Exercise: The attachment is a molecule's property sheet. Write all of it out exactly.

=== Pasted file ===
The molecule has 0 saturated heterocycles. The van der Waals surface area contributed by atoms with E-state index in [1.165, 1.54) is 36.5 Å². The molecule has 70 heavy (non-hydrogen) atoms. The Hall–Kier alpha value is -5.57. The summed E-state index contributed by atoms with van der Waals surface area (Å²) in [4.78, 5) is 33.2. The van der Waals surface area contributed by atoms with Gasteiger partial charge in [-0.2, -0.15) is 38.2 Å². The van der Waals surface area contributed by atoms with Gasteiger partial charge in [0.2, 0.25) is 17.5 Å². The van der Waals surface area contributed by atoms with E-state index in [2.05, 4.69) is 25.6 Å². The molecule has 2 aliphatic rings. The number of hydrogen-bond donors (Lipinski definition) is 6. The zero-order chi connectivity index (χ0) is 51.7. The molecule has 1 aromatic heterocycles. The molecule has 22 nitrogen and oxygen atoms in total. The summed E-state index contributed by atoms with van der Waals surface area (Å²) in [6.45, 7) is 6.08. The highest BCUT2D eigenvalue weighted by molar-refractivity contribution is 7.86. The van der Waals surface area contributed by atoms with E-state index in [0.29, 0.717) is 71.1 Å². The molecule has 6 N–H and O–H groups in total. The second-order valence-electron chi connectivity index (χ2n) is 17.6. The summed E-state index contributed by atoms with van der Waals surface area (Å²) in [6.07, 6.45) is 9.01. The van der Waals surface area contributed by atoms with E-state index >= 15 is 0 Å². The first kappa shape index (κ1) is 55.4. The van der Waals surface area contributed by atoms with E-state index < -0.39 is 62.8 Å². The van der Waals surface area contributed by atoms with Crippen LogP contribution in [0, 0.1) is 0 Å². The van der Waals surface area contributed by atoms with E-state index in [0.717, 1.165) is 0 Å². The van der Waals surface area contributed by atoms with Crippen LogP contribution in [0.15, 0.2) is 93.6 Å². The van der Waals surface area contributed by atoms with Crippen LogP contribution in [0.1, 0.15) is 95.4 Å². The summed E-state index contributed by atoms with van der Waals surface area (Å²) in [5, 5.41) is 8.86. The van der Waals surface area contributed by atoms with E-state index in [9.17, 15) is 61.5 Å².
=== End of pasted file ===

The molecule has 0 saturated heterocycles. The van der Waals surface area contributed by atoms with E-state index in [1.165, 1.54) is 36.5 Å². The molecule has 70 heavy (non-hydrogen) atoms. The Hall–Kier alpha value is -5.57. The summed E-state index contributed by atoms with van der Waals surface area (Å²) in [4.78, 5) is 33.2. The van der Waals surface area contributed by atoms with Gasteiger partial charge in [-0.2, -0.15) is 38.2 Å². The van der Waals surface area contributed by atoms with Gasteiger partial charge in [0.2, 0.25) is 17.5 Å². The van der Waals surface area contributed by atoms with E-state index in [2.05, 4.69) is 25.6 Å². The molecule has 2 aliphatic rings. The number of hydrogen-bond donors (Lipinski definition) is 6. The zero-order chi connectivity index (χ0) is 51.7. The molecule has 1 aromatic heterocycles. The molecule has 22 nitrogen and oxygen atoms in total. The summed E-state index contributed by atoms with van der Waals surface area (Å²) in [6.45, 7) is 6.08. The highest BCUT2D eigenvalue weighted by molar-refractivity contribution is 7.86. The van der Waals surface area contributed by atoms with E-state index in [0.29, 0.717) is 71.1 Å². The molecule has 6 N–H and O–H groups in total. The second-order valence-electron chi connectivity index (χ2n) is 17.6. The summed E-state index contributed by atoms with van der Waals surface area (Å²) in [6.07, 6.45) is 9.01. The van der Waals surface area contributed by atoms with E-state index >= 15 is 0 Å². The first kappa shape index (κ1) is 55.4. The van der Waals surface area contributed by atoms with E-state index < -0.39 is 62.8 Å². The van der Waals surface area contributed by atoms with Crippen LogP contribution in [0, 0.1) is 0 Å². The van der Waals surface area contributed by atoms with E-state index in [0.717, 1.165) is 0 Å². The van der Waals surface area contributed by atoms with Crippen LogP contribution in [0.15, 0.2) is 93.6 Å². The van der Waals surface area contributed by atoms with Crippen LogP contribution in [0.1, 0.15) is 95.4 Å². The summed E-state index contributed by atoms with van der Waals surface area (Å²) in [5, 5.41) is 8.86. The van der Waals surface area contributed by atoms with E-state index in [9.17, 15) is 61.5 Å².